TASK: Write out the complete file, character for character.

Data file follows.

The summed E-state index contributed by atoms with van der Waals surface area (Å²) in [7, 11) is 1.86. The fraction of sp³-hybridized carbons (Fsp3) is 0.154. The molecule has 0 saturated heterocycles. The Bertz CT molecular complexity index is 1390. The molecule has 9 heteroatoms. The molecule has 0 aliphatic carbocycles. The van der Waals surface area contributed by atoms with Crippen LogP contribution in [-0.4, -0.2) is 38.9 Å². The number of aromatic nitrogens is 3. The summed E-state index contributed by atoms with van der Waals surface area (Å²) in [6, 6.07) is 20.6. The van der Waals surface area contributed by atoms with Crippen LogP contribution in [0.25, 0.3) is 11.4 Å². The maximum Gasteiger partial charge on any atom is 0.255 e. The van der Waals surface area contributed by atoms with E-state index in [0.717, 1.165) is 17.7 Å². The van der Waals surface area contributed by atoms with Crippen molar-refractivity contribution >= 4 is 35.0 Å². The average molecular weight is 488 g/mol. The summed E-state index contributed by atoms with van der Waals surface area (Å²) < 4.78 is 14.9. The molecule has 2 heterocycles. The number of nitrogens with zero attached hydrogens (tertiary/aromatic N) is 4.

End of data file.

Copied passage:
The summed E-state index contributed by atoms with van der Waals surface area (Å²) in [7, 11) is 1.86. The fraction of sp³-hybridized carbons (Fsp3) is 0.154. The molecule has 0 saturated heterocycles. The Bertz CT molecular complexity index is 1390. The molecule has 9 heteroatoms. The molecule has 0 aliphatic carbocycles. The van der Waals surface area contributed by atoms with Crippen LogP contribution in [-0.4, -0.2) is 38.9 Å². The number of aromatic nitrogens is 3. The summed E-state index contributed by atoms with van der Waals surface area (Å²) in [6, 6.07) is 20.6. The van der Waals surface area contributed by atoms with Crippen LogP contribution in [0.25, 0.3) is 11.4 Å². The maximum Gasteiger partial charge on any atom is 0.255 e. The van der Waals surface area contributed by atoms with E-state index in [0.717, 1.165) is 17.7 Å². The van der Waals surface area contributed by atoms with Crippen molar-refractivity contribution >= 4 is 35.0 Å². The average molecular weight is 488 g/mol. The summed E-state index contributed by atoms with van der Waals surface area (Å²) < 4.78 is 14.9. The molecule has 2 heterocycles. The number of nitrogens with zero attached hydrogens (tertiary/aromatic N) is 4.